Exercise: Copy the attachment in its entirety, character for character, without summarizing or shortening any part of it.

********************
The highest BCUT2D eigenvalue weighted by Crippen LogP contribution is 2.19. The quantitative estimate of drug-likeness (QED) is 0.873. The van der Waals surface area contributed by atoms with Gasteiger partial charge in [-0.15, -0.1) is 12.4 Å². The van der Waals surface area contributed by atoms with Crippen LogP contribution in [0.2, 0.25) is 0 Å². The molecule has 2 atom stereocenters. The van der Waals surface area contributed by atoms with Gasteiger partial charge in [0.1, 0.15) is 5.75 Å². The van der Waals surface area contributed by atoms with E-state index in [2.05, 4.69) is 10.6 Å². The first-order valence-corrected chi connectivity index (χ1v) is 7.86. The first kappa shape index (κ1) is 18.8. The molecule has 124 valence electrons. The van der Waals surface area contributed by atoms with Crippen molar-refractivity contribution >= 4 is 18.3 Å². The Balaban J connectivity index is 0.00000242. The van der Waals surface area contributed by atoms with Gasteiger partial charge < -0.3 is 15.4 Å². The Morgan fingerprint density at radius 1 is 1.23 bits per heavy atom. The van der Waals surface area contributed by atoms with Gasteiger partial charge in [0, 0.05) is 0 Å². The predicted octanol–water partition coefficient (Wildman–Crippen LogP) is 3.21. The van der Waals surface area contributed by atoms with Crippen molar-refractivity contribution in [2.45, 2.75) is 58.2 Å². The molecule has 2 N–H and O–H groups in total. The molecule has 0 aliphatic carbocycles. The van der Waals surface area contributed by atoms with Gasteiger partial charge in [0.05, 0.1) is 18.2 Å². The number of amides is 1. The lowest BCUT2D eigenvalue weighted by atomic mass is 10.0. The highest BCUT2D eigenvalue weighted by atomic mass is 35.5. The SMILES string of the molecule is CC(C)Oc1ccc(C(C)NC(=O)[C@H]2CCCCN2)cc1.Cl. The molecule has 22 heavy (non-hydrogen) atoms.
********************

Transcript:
The highest BCUT2D eigenvalue weighted by Crippen LogP contribution is 2.19. The quantitative estimate of drug-likeness (QED) is 0.873. The van der Waals surface area contributed by atoms with Gasteiger partial charge in [-0.15, -0.1) is 12.4 Å². The van der Waals surface area contributed by atoms with Crippen LogP contribution in [0.2, 0.25) is 0 Å². The molecule has 2 atom stereocenters. The van der Waals surface area contributed by atoms with Gasteiger partial charge in [0.1, 0.15) is 5.75 Å². The van der Waals surface area contributed by atoms with E-state index in [2.05, 4.69) is 10.6 Å². The first-order valence-corrected chi connectivity index (χ1v) is 7.86. The first kappa shape index (κ1) is 18.8. The molecule has 124 valence electrons. The van der Waals surface area contributed by atoms with Crippen molar-refractivity contribution >= 4 is 18.3 Å². The Balaban J connectivity index is 0.00000242. The van der Waals surface area contributed by atoms with Gasteiger partial charge < -0.3 is 15.4 Å². The Morgan fingerprint density at radius 1 is 1.23 bits per heavy atom. The van der Waals surface area contributed by atoms with Gasteiger partial charge in [0, 0.05) is 0 Å². The predicted octanol–water partition coefficient (Wildman–Crippen LogP) is 3.21. The van der Waals surface area contributed by atoms with Crippen molar-refractivity contribution in [2.45, 2.75) is 58.2 Å². The molecule has 2 N–H and O–H groups in total. The molecule has 0 aliphatic carbocycles. The van der Waals surface area contributed by atoms with Gasteiger partial charge in [0.05, 0.1) is 18.2 Å². The number of amides is 1. The lowest BCUT2D eigenvalue weighted by atomic mass is 10.0. The highest BCUT2D eigenvalue weighted by atomic mass is 35.5. The SMILES string of the molecule is CC(C)Oc1ccc(C(C)NC(=O)[C@H]2CCCCN2)cc1.Cl. The molecule has 22 heavy (non-hydrogen) atoms.